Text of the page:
Universiteit Leiden

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Soil bacteria can produce a wealth of new antibiotics

Soil bacteria can produce a wealth of antibiotics that are new to us, claims Gilles van Wezel, Professor of Molecular Biotechnology at the Institute of Biology Leiden. His research group has developed a method that can rapidly identify and produce these unknown compounds.

New antibiotics would come in useful, because some pathogens have become insensitive to almost all used antibiotics. Big pharmaceutical companies have abandoned or cut back antibiotic research and development, now the number of substances that can be produced under standard conditions is becoming exhausted. “This is why sleeping antibiotics from Streptomyces bacteria are so interesting,” says Van Wezel. “We can wake them by adding activating molecules to the bacterial culture. But it was tricky to classify the promising compounds that then appear.” Jacob Gubbens, also from the Institute of Biology Leiden, has developed a method that makes this possible and fast. Van Wezel and Gubbens came up with the name “proteomining” for this: mining in proteins.

Production process

Van Wezel and Gubbens assume that a bacteria that produces such a complex compound initiates a whole production process in which all sorts of enzymes (proteins) make the different steps in this process possible. The good thing about bacteria is that the genes that code for such a set of enzymes are often close in the DNA. “Imagine we have a bacteria in mind that produces a promising antibiotic,” explains Van Wezel. “We then culture it under different circumstances and determine when it produces a lot, a little or none. We then search for all proteins that appear together with the antibiotic. If we find proteins that are only active when the compound is made and whose genes are close in the DNA, we then have the DNA that contains the information on the antibiotic.”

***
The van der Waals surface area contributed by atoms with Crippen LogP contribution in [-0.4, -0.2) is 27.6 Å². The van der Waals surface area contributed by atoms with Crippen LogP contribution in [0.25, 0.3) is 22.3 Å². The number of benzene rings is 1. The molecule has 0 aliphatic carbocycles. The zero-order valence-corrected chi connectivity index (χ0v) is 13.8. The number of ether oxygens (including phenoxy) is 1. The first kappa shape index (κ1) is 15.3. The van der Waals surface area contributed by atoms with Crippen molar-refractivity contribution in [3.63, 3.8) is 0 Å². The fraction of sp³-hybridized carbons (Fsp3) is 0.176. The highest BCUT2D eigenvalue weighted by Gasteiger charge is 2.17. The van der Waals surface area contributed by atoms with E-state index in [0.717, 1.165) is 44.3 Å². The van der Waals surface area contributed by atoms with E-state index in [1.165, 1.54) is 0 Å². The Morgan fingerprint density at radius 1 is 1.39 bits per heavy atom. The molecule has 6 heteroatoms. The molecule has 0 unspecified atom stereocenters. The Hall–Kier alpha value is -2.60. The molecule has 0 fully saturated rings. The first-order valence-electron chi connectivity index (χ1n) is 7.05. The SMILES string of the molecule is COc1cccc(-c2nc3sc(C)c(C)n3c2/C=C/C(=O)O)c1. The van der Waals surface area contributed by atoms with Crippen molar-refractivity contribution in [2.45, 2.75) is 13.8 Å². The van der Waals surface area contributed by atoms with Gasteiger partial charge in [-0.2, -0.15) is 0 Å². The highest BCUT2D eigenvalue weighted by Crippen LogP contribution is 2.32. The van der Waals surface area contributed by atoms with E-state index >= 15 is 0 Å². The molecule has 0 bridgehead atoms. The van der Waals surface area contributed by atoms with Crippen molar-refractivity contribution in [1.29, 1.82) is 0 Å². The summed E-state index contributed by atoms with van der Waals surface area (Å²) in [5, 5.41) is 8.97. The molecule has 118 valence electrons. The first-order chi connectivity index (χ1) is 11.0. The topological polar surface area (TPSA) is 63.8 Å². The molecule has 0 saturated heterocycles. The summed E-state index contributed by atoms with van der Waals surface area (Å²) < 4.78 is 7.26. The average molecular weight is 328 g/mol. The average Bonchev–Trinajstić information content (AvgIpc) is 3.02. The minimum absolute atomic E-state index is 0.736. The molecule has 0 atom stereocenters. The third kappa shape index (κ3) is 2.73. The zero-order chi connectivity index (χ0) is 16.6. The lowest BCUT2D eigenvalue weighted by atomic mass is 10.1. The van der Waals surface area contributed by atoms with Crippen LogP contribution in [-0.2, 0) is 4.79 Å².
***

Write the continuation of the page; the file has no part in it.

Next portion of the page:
The discovery of the so called “proteomining” puts Van Wezel and his group a step further in their research to new antibiotics. So much is known about DNA that they can recognize genes in it, know which type of enzymes they code for and what these enzymes do. They therefore gain an idea of the structure of the intended compound. Van Wezel: “This greatly accelerates the classification. We can also find clues to help increase the production of the compound. Unused antibiotics are therefore emerging, which could make it more attractive for the pharmaceutical industry to come on board.” They have therefore patented the method. Other natural substances, such as medicines for cancer or fungal infections, could also be traced with this method.


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